Alvin Hughes sat at his desk at Wyoming-based Mark-Maker Co. Inc., and explained how he uses computer-aided design to ensure that dimensions are correct before die preparation begins on a customer’s product.
“I didn’t know any of this before I came in here,” said Hughes, a 2017 graduate of Kelloggsville High School.
It was on-the-job training for Hughes, who was among the first KHS students to participate in a program that lets seniors forgo their three elective courses to earn credit – and an hourly wage – at work.
Kelloggsville’s work-based learning program began with four students, one employer, and John Linker – then a high school science teacher – who coordinated the program during his lunch breaks and planning periods. Now, just two years later, it has 20 students and seven employers. Linker is still there, but is no longer volunteering his breaks: the district hired him as the full-time work experience coordinator.
A well-timed call
The idea to start this work co-op style program began with a conversation between Linker and two colleagues.
“We said, ‘We’ve got all these companies in the area – why don’t we partner with them?’” Linker said. “As fate would have it, two or three days later Mark-Maker called us up and said, ‘We have an older workforce… What are the chances of us partnering up?’”
And that’s what the school has done, adding new employers and more students each year. The work-based learning program requires participants be on track to graduate. Furthermore, employers who want to hire a student agree to do so only after the student receives a high school diploma.
While the goal is to get students who want to work hired, “It’s definitely not a given” that they will get a job offer, Linker said.
Initially, he thought it might be geared toward students who were not college-bound, but he’s since discovered it’s for anybody. Some of the employers retain students after graduation and offer tuition reimbursement. This is the case with Hughes, who receives tuition-reimbursement from Mark-Maker for his courses at Davenport University.
The real world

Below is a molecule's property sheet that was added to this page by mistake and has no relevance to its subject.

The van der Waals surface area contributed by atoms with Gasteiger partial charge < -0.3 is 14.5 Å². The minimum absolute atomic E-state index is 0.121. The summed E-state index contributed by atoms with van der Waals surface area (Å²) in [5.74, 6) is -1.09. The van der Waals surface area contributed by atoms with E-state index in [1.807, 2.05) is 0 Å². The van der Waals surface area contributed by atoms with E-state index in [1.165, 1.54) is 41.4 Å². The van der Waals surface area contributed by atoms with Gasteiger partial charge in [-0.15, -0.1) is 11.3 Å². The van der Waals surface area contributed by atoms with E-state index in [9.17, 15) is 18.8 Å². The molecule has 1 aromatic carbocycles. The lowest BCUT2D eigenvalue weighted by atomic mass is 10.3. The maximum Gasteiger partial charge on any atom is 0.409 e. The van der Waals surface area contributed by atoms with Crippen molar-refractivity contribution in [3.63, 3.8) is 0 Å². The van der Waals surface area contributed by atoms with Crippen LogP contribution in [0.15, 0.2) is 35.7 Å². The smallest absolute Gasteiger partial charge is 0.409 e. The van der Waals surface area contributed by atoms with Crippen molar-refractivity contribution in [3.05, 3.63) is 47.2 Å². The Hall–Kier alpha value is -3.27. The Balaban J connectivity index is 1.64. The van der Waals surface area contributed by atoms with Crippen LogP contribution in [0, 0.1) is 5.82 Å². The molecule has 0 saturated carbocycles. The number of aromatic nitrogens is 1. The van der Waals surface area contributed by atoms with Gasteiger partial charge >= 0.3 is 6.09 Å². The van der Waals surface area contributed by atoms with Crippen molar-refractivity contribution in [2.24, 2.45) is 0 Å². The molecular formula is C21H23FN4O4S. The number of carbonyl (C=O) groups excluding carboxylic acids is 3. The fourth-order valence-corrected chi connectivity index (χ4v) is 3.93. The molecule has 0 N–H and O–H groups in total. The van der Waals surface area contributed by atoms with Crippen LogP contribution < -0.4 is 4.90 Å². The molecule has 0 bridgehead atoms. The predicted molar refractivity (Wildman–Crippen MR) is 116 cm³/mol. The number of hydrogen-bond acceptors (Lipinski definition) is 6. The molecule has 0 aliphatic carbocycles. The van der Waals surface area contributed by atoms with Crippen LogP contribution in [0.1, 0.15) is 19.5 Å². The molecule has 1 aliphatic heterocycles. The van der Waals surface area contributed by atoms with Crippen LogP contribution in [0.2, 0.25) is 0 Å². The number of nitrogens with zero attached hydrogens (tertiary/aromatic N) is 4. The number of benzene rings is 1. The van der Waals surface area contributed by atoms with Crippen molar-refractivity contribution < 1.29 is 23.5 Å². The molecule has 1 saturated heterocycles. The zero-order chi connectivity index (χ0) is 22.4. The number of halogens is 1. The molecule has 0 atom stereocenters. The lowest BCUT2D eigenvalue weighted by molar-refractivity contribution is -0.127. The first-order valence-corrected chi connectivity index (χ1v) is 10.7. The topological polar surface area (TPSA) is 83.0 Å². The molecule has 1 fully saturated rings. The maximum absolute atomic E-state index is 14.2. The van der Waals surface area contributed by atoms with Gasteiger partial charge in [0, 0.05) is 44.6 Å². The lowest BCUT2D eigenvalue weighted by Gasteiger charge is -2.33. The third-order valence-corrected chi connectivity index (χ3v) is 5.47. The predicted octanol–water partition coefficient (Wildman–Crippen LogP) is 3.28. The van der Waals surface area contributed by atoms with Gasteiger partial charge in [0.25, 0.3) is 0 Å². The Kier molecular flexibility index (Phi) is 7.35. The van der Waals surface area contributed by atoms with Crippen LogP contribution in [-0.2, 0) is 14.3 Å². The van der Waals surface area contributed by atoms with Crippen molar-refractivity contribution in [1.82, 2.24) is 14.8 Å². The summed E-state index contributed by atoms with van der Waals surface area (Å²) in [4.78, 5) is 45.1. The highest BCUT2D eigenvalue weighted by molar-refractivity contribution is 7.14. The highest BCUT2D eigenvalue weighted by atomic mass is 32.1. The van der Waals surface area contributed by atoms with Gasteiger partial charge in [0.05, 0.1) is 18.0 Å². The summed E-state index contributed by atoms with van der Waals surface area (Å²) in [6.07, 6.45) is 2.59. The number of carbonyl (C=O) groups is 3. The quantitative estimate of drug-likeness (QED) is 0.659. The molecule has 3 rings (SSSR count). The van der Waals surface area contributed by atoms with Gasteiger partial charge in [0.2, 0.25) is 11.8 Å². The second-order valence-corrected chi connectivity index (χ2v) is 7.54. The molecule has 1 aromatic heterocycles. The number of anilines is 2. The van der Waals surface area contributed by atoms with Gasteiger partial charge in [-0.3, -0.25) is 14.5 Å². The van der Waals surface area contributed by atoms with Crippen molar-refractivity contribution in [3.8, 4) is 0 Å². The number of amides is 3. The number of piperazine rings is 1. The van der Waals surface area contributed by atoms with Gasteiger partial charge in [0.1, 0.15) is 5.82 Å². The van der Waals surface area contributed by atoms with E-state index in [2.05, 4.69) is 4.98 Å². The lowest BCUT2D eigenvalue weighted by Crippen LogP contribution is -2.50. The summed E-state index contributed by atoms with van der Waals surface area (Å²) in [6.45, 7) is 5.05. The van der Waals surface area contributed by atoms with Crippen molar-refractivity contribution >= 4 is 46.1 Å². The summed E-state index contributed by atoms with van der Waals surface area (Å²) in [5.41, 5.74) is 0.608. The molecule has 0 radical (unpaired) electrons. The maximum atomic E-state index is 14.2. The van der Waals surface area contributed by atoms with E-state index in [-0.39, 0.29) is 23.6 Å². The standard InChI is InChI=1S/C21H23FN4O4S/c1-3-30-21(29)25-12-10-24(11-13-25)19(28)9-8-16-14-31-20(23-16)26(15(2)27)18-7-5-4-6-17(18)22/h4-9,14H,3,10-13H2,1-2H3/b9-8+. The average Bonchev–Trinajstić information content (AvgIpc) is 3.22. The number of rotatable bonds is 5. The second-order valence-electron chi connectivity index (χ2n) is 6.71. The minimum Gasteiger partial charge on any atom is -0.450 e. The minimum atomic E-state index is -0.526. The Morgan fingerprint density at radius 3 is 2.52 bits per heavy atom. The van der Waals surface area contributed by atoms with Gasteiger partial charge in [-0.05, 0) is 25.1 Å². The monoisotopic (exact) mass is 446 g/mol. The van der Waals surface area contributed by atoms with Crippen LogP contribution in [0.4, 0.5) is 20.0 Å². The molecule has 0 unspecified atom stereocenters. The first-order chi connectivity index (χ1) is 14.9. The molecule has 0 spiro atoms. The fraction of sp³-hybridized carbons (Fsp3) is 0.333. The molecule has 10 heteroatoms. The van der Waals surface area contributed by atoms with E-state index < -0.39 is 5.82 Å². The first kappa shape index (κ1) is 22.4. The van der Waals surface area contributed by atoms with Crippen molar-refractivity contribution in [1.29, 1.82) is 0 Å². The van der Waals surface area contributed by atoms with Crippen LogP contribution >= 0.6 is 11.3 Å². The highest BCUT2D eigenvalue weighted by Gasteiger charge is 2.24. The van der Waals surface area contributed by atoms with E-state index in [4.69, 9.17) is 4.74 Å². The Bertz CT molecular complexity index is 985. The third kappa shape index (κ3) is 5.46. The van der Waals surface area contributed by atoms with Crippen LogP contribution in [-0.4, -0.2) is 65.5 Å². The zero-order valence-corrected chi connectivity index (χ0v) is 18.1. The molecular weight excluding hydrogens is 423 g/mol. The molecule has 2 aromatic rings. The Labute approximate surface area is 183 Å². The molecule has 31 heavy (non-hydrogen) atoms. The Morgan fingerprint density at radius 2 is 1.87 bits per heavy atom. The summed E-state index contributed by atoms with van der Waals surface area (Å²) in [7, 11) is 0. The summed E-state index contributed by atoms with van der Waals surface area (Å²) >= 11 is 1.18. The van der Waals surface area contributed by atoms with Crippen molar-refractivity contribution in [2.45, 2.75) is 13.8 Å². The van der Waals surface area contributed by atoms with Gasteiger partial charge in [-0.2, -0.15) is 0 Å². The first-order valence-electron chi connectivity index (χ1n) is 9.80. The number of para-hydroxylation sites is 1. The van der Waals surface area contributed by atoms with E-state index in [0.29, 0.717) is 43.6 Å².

This year, 37 of the 150 seniors in the class of 2019 expressed interest in the work-based learning program. The placement process is methodical as Linker assesses student interests, arranges tours of participating companies, and matches students and employers for interviews. Twenty students found a match this fall, and more hope to be matched next semester.
All positions are paid, Linker said, at $11 to $13 hourly.
“I’ve yet to have a student that doesn’t enjoy it. The chance to get into the workforce and be paid to do something and learn a skill…? It’s a huge plus,” he said.
Linker said that as students learn the job, they often realize the answer to an age-old question asked in classrooms: “How is this going to help me in the real world?” They begin to see how geometry and mathematics skills can be applied on the job. The students have embraced the work opportunity, he said.
“I really like it. It’s fun coming in here every single day. I could definitely turn this into a career,” said Kamrin Zube, a KHS senior working in the die shop at Mark-Maker.
A nice long courtship
Employers give the work-based learning program high marks, too.
Mark-Maker consultant Tom Stanfield made the well-timed call that started the partnership at the suggestion of diemaker Mark Fellows, a 1981 KHS graduate and 35-year employee of the company.
“Hiring somebody in the normal fashion is almost like getting married on a blind date,” Stanfield said. “You spend two or three hours together and say, ‘Hey, come spend the rest of your life with me.’ It’s kind of stupid. With an internship or in this case, a co-op, you get a whole semester or maybe two, and they know if they like us and we know if they’ve got the right skill sets — it’s such a better way to hire.”
Mark-Maker’s entry-level turnover rate has gone from 80 percent to zero since the partnership began, Stanfield said. They no longer need to recruit, as they have found plenty of talent through the program. Having students in the building has also been great for morale, he said.
“You get all that youth and all that energy. Yeah, they have to learn some things — you’ve got to come to work on time, you don’t text in the middle of the day — but the kids are learning constantly and I love the way they energize the older employees.”
More growth in sight
Linker believes we’ll see more of these sorts of programs in the near future, thanks to Michigan’s Marshall Plan for Talent, signed into law in June. The plan devotes $100 million to career-oriented school programs and training students for high-demand jobs in fields like manufacturing, trades, IT, and healthcare, including $59 million in innovation grants. Linker said Kelloggsville is part of a talent consortium that is applying for some of those funds.
He anticipated placing 30-40 students in the program next semester. While the focus so far has been manufacturing and skilled trades, he hopes to make inroads in technology and health services.
“I see it taking off and doing really well.”